Verb agreement with relative pronouns can be a tricky subject for many writers. In order to properly construct a sentence with a relative pronoun, it is important to understand how the verb should agree with the subject.
Relative pronouns, such as “who,” “whom,” “which,” “that,” and “whose,” are used to connect two clauses in a sentence and indicate a relationship between the two. For example, “The woman who won the race is my sister.”
The verb in the relative clause (the clause following the relative pronoun) should agree with the subject in the main clause (the clause preceding the relative pronoun). In the example above, the subject in the main clause is “woman,” which is a singular noun. Therefore, the verb in the relative clause, “won,” is also singular to match the subject.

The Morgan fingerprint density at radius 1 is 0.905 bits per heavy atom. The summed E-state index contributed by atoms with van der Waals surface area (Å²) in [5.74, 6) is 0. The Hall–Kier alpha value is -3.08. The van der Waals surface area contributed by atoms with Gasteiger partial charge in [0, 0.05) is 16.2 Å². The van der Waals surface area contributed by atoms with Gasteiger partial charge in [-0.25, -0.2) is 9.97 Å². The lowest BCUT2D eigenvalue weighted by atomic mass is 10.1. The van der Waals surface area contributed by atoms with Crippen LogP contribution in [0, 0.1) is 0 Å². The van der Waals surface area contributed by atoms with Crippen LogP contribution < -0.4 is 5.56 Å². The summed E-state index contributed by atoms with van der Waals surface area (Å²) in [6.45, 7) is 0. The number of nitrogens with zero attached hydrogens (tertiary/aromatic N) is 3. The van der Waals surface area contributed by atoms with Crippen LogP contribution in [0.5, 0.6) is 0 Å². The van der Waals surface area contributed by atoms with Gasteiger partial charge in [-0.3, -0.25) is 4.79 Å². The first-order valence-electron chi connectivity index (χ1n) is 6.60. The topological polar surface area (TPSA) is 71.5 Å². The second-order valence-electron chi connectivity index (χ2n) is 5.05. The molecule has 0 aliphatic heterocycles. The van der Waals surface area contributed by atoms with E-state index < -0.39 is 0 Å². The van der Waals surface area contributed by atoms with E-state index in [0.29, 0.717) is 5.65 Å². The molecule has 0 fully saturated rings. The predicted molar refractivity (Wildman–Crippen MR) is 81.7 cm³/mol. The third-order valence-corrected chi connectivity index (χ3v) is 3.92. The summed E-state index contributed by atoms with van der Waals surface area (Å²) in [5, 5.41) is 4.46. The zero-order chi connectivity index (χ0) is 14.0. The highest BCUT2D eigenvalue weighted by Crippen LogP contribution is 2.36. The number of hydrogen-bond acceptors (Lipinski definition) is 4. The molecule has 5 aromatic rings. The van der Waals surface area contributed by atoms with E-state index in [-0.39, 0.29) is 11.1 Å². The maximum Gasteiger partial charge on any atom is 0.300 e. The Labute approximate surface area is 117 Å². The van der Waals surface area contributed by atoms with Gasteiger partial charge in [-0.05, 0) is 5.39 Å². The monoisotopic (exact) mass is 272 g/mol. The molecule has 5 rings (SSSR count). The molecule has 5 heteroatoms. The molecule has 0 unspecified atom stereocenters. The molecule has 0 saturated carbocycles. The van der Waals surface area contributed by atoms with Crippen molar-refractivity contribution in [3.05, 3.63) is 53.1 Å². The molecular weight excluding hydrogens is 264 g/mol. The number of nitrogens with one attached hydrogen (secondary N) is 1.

However, if the subject in the main clause is plural, the verb in the relative clause should also be plural. For example, “The women who won the race are my sisters.”
It is also important to note that the relative pronoun can sometimes be the subject of the relative clause. In these cases, the verb in the relative clause should agree with the relative pronoun. For example, “The woman who is running the race is my sister.” In this sentence, “who” is the subject of the relative clause, and “is” is singular to match the singular pronoun.
Another potential issue with verb agreement and relative pronouns is when the antecedent (the noun that the pronoun refers to) is unclear or ambiguous. In these cases, it is important to make sure the verb agrees with the intended antecedent. For example, “John and his son, who is a doctor, went to the hospital.” In this sentence, “who” could potentially refer to either John or his son. To avoid confusion, the verb “went” should agree with the intended antecedent, which is “John and his son.”
In summary, when using relative pronouns, proper verb agreement is essential to ensure clear and effective communication. Take care to make sure the verb agrees with the appropriate subject and antecedent, and double-check for any potential ambiguities. By following these guidelines, writers can construct well-crafted sentences with accurate verb agreement and effective use of relative pronouns.